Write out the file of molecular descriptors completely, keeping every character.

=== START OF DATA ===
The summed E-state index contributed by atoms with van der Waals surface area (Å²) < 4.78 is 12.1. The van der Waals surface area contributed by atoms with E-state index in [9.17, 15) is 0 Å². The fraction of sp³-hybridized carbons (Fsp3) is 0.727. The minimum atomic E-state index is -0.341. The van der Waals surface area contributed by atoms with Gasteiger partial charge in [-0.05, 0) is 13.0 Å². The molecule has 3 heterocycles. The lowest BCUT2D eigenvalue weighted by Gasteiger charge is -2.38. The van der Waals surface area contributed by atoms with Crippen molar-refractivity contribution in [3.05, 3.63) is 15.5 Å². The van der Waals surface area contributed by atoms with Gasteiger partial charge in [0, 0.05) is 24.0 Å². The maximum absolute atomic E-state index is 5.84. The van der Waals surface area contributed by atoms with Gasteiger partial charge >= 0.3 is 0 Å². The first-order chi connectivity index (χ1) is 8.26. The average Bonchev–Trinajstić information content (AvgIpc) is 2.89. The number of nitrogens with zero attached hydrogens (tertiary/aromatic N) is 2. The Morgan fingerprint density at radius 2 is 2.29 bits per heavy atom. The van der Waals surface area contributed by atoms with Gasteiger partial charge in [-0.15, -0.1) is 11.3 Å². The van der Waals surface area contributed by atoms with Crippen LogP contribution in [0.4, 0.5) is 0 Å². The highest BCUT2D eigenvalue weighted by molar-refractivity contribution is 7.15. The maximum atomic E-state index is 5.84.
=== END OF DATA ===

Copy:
The summed E-state index contributed by atoms with van der Waals surface area (Å²) < 4.78 is 12.1. The van der Waals surface area contributed by atoms with E-state index in [9.17, 15) is 0 Å². The fraction of sp³-hybridized carbons (Fsp3) is 0.727. The minimum atomic E-state index is -0.341. The van der Waals surface area contributed by atoms with Gasteiger partial charge in [-0.05, 0) is 13.0 Å². The molecule has 3 heterocycles. The lowest BCUT2D eigenvalue weighted by Gasteiger charge is -2.38. The van der Waals surface area contributed by atoms with Crippen molar-refractivity contribution in [3.05, 3.63) is 15.5 Å². The van der Waals surface area contributed by atoms with Gasteiger partial charge in [0, 0.05) is 24.0 Å². The maximum absolute atomic E-state index is 5.84. The van der Waals surface area contributed by atoms with Gasteiger partial charge >= 0.3 is 0 Å². The first-order chi connectivity index (χ1) is 8.26. The average Bonchev–Trinajstić information content (AvgIpc) is 2.89. The number of nitrogens with zero attached hydrogens (tertiary/aromatic N) is 2. The Morgan fingerprint density at radius 2 is 2.29 bits per heavy atom. The van der Waals surface area contributed by atoms with Gasteiger partial charge in [-0.15, -0.1) is 11.3 Å². The van der Waals surface area contributed by atoms with Crippen LogP contribution in [0.4, 0.5) is 0 Å². The highest BCUT2D eigenvalue weighted by molar-refractivity contribution is 7.15. The maximum atomic E-state index is 5.84.